Cross-Genre Explorations in Black British Narratives of Slavery and Freedom: Bernardine Evaristo and Andrea Levy

Sofía Muñoz-Valdivieso, University of Málaga
Vol. 41, No. 2 (Fall 2022), 223-245

This article considers Bernardine Evaristo’s Blonde Roots (2008) and Andrea Levy’s The Long Song (2010) as innovative works of fiction that experiment with the form of the slave narrative to produce new visions of Atlantic slavery. The authors maintain the genre’s original political intent to bear witness to unspeakable realities, but they also channel their ethical commitment into fictions that flout the expectations of restraint and seriousness and deploy humor as a complex mechanism that both involves and distances readers. Evaristo and Levy grant their narrators humorous voices and weave in elements from disparate literary genres at odds with the slave narrative, such as speculative fiction and Augustan satire in Evaristo’s text and the intrusive narrator and other conventions of comic, self-reflective eighteenth-century fiction in Levy’s case. Blonde Roots and The Long Song repurpose these writing traditions to critically intervene in the dominant narratives of the British nation and the role of slavery in it. The essay argues that humor can have a distancing effect that is not necessarily alienating but that can work to connect readers with the enslaved lives presented while revealing the impossibility of full identification with and understanding of these experiences. The aesthetic innovations in the novels are thus linked to their ethical commitment to remember the past of slavery and make it relevant to not only Black history but British history.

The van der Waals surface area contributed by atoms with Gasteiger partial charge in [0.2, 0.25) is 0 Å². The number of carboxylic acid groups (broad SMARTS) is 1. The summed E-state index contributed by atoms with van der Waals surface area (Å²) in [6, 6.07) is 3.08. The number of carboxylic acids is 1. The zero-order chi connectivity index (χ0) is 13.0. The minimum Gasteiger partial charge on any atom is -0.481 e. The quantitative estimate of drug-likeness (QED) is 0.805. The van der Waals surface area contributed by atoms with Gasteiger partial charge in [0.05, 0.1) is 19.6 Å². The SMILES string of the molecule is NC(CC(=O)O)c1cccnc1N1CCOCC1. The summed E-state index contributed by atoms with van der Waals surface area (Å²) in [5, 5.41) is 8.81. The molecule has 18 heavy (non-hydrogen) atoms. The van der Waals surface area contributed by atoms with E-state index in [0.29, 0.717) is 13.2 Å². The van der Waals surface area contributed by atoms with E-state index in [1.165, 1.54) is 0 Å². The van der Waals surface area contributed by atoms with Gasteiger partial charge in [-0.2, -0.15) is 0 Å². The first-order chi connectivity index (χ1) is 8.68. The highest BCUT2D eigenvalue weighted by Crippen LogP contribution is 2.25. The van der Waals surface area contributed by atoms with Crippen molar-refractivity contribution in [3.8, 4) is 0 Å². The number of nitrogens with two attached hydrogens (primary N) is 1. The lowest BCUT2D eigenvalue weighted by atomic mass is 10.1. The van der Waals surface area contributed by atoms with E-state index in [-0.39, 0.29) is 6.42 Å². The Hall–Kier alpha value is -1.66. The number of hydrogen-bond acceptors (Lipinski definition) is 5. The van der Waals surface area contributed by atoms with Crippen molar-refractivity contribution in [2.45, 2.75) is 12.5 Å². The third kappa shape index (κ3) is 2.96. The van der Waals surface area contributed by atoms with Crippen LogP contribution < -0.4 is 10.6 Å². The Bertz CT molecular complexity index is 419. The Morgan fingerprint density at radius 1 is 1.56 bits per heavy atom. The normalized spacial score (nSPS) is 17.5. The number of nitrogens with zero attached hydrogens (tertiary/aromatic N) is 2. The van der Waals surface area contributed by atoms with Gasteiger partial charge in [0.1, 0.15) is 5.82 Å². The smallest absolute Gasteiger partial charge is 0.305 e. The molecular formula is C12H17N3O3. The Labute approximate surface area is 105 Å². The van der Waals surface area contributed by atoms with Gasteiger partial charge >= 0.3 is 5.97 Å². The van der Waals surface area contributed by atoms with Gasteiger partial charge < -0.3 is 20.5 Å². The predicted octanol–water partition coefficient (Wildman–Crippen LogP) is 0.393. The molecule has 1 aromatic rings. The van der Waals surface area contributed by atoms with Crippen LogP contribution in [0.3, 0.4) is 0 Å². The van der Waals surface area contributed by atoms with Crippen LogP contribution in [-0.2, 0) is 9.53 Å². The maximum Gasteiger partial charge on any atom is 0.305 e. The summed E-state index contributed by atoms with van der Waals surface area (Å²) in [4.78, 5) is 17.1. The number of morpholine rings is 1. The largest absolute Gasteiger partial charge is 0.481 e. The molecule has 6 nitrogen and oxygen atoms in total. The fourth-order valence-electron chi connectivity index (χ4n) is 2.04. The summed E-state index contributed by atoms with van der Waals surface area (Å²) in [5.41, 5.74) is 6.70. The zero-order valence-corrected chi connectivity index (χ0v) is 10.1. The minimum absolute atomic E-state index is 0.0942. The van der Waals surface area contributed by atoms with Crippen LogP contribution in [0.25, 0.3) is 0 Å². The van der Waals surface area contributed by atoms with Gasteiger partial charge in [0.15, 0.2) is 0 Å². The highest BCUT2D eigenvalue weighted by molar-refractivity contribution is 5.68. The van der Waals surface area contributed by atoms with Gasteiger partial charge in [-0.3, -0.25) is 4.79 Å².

Mary Wollstonecraft Sojourner Truth Margaret Atwood Abigail Adams Amy Tan H.D. Simone de Beauvoir Zora Neale Hurston Frances Burney Virginia Woolf

"The white saxifrage with the indented leafe is moste commended for the breakinge of the Stone."

— Turner, Herbal, III, 68 [1568]